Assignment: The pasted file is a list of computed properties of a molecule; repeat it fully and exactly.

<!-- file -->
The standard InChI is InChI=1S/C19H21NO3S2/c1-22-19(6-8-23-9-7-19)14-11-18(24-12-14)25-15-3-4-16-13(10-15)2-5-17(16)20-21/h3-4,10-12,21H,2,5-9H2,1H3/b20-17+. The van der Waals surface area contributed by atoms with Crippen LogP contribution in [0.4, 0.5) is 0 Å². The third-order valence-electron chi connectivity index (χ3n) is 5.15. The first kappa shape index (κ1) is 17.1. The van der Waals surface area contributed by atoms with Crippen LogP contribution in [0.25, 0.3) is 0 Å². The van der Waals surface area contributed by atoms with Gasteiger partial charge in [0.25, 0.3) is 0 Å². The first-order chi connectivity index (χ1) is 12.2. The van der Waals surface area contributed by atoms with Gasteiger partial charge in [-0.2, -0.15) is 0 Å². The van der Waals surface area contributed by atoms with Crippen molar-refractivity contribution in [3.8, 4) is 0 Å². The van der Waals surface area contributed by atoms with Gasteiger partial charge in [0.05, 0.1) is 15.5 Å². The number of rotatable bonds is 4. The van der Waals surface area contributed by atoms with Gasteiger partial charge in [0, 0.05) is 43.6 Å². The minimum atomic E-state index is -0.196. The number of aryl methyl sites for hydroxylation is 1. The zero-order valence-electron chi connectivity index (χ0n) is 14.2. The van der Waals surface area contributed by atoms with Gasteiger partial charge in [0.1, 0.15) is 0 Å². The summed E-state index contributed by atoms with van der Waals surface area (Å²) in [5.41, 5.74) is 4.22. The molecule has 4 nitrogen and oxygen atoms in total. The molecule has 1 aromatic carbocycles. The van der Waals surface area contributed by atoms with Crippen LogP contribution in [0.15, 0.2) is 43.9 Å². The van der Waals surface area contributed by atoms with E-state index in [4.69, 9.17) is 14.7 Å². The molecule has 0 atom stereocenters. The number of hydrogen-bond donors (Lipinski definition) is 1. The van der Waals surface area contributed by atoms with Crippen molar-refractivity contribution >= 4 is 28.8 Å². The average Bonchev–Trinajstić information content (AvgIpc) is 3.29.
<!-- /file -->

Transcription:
The standard InChI is InChI=1S/C19H21NO3S2/c1-22-19(6-8-23-9-7-19)14-11-18(24-12-14)25-15-3-4-16-13(10-15)2-5-17(16)20-21/h3-4,10-12,21H,2,5-9H2,1H3/b20-17+. The van der Waals surface area contributed by atoms with Crippen LogP contribution in [0.4, 0.5) is 0 Å². The third-order valence-electron chi connectivity index (χ3n) is 5.15. The first kappa shape index (κ1) is 17.1. The van der Waals surface area contributed by atoms with Crippen LogP contribution in [0.25, 0.3) is 0 Å². The van der Waals surface area contributed by atoms with Gasteiger partial charge in [0.25, 0.3) is 0 Å². The first-order chi connectivity index (χ1) is 12.2. The van der Waals surface area contributed by atoms with Gasteiger partial charge in [-0.2, -0.15) is 0 Å². The van der Waals surface area contributed by atoms with Crippen molar-refractivity contribution in [3.8, 4) is 0 Å². The van der Waals surface area contributed by atoms with Gasteiger partial charge in [0.05, 0.1) is 15.5 Å². The number of rotatable bonds is 4. The van der Waals surface area contributed by atoms with Gasteiger partial charge in [0, 0.05) is 43.6 Å². The minimum atomic E-state index is -0.196. The number of aryl methyl sites for hydroxylation is 1. The zero-order valence-electron chi connectivity index (χ0n) is 14.2. The van der Waals surface area contributed by atoms with Gasteiger partial charge in [0.1, 0.15) is 0 Å². The summed E-state index contributed by atoms with van der Waals surface area (Å²) in [5.41, 5.74) is 4.22. The molecule has 4 nitrogen and oxygen atoms in total. The molecule has 1 aromatic carbocycles. The van der Waals surface area contributed by atoms with Crippen LogP contribution in [0.15, 0.2) is 43.9 Å². The van der Waals surface area contributed by atoms with E-state index in [4.69, 9.17) is 14.7 Å². The molecule has 0 atom stereocenters. The number of hydrogen-bond donors (Lipinski definition) is 1. The van der Waals surface area contributed by atoms with Crippen molar-refractivity contribution >= 4 is 28.8 Å². The average Bonchev–Trinajstić information content (AvgIpc) is 3.29.